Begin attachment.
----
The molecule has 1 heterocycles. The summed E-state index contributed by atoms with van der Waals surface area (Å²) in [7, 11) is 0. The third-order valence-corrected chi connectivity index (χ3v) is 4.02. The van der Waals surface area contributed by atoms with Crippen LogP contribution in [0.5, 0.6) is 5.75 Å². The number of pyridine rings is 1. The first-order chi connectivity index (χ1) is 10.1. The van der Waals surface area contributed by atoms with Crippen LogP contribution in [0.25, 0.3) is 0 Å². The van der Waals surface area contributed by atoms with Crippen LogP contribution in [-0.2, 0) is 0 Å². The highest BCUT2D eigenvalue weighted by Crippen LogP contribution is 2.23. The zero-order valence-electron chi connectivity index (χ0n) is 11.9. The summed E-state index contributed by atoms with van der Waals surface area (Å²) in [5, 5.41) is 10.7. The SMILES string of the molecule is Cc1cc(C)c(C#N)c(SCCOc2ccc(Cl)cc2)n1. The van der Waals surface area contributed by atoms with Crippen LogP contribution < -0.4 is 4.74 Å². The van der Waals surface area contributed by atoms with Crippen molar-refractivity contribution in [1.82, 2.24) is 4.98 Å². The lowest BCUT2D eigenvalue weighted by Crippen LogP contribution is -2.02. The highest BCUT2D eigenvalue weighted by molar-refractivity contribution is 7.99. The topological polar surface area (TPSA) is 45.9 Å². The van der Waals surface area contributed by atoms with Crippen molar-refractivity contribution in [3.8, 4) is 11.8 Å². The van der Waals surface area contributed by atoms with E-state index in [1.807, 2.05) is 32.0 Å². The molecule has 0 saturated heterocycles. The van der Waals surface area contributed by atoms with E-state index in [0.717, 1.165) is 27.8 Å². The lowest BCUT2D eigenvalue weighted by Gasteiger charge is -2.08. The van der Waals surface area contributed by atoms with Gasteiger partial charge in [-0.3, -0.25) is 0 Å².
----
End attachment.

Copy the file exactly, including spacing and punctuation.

The molecule has 1 heterocycles. The summed E-state index contributed by atoms with van der Waals surface area (Å²) in [7, 11) is 0. The third-order valence-corrected chi connectivity index (χ3v) is 4.02. The van der Waals surface area contributed by atoms with Crippen LogP contribution in [0.5, 0.6) is 5.75 Å². The number of pyridine rings is 1. The first-order chi connectivity index (χ1) is 10.1. The van der Waals surface area contributed by atoms with Crippen LogP contribution in [0.25, 0.3) is 0 Å². The van der Waals surface area contributed by atoms with Crippen LogP contribution in [-0.2, 0) is 0 Å². The highest BCUT2D eigenvalue weighted by Crippen LogP contribution is 2.23. The zero-order valence-electron chi connectivity index (χ0n) is 11.9. The summed E-state index contributed by atoms with van der Waals surface area (Å²) in [5, 5.41) is 10.7. The SMILES string of the molecule is Cc1cc(C)c(C#N)c(SCCOc2ccc(Cl)cc2)n1. The van der Waals surface area contributed by atoms with Crippen LogP contribution < -0.4 is 4.74 Å². The van der Waals surface area contributed by atoms with Crippen molar-refractivity contribution in [1.82, 2.24) is 4.98 Å². The lowest BCUT2D eigenvalue weighted by Crippen LogP contribution is -2.02. The highest BCUT2D eigenvalue weighted by molar-refractivity contribution is 7.99. The topological polar surface area (TPSA) is 45.9 Å². The van der Waals surface area contributed by atoms with Crippen molar-refractivity contribution in [3.8, 4) is 11.8 Å². The van der Waals surface area contributed by atoms with E-state index in [1.807, 2.05) is 32.0 Å². The molecule has 0 saturated heterocycles. The van der Waals surface area contributed by atoms with E-state index in [0.717, 1.165) is 27.8 Å². The lowest BCUT2D eigenvalue weighted by Gasteiger charge is -2.08. The van der Waals surface area contributed by atoms with Gasteiger partial charge in [-0.3, -0.25) is 0 Å².